OpinionPoliticsTop News

The Akwa Ibom Zoning Conversation

By Joseph Atainyang 

In Akwa Ibom State presently, there is an ongoing zoning discourse that is catching attention. The learned and the none are all talking about the sharing of political power in the state. The rich and the poor are all interested in the conversation. It is actually not a time when people will be asked to go to their tents. It is rather a time when every person has to answer to their fathers’ names.
In all the conversations, there are two broad categories of people. While the first set are expressive, making their positions known without an iota of reservation, others are seemingly silent based on their perceived difference. Some are even silent because of their cleavages. They are not willing to make their positions known, perhaps because it will tantamount to a gross disrespect and disloyalty to their ‘superiors’. This artistic work has no time digging into the minds of those who are silent on the matter. It is only concerned with the views of those who are bold enough to make their opinions known. Of course, this is done with the consciousness that all silent onlookers would have to be affected or perhaps ‘infected’ with the consequences of their silence.
Squarely, the ongoing debate is a product of one man’s deliberative foresight. Hon. Eseme Eyiboh is the first to have opened the floor for this current stream of thoughtful provocations. He granted an interview with The Sun Newspapers, where he posited that the zoning clock of the state has been concluded. Pointedly, Eseme Eyiboh, himself a former director, Akwa Palms Ltd and former chairman, Ethical and Attitudinal Re-orientation Commission of the state, opined that zoning has achieved its purpose in Akwa Ibom.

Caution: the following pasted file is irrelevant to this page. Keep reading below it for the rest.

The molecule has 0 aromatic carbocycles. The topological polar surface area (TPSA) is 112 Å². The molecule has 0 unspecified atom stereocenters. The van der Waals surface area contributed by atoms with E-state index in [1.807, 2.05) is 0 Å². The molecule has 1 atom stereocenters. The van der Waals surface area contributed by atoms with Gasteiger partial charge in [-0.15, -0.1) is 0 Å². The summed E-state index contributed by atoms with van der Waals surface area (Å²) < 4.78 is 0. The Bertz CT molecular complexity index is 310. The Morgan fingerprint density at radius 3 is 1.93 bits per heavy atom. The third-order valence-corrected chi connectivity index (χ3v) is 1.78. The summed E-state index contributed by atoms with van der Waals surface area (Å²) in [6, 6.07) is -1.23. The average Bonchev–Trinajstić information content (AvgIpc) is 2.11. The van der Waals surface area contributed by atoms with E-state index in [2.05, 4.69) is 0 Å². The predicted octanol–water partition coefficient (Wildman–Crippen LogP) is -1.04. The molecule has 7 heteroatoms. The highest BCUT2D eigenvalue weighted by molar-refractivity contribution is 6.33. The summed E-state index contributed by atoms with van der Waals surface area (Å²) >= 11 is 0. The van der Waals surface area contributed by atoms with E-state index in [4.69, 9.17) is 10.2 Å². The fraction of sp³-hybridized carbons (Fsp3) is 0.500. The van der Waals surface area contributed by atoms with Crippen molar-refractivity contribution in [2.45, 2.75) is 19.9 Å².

The former member, Eket Federal Constituency, who is currently the chairman, Cross River Basin Development Authority, maintained that none of the three senatorial districts should be subjected to a long wait, but that everyone from all the districts should contest for a fresh start. Hear him: “Any senatorial district that the governor emerges from a free and unrestricted process in 2023 shall begin the second cycle of the Akwa Ibom State governorship. We must all return to the Akwa Ibom solidarity and common brotherhood regardless of the uncircumcised umbrage of the  destitute of democratic culture.
Sovereignty belongs to the people and not the birthright of any community or individual. Akwa Ibom State governorship trophy 2023 shall be delivered by the people and inaugurated by the will of God. God wins.”
Again, a former senator of the state, Distinguished Senator Effiong Bob, did not hide his feelings that 2023 is the turn of Akwa Ibom North-East (Uyo) Senatorial District to produce the next governor of Akwa Ibom State. He insisted that the district must be allowed unfettered access to the Hilltop Mansion, having waited for 16 years.
Recently too, the current director, Air Worthiness Standards of the Nigeria Civil Aviation Authority(NCAA), Chief (Engr.) Ita Awak, called on leaders of the state to come together and reset the state’s zoning clock so as to allow the third leg of the tripod to have its turn as the number one citizen of the state. Ita Awak contended that with over 70 per cent of oil revenue accruing from the oil drilling of Oro land and waters, fairness and equity demanded that the goose that laid the golden egg be allowed to have its fair share of the cake.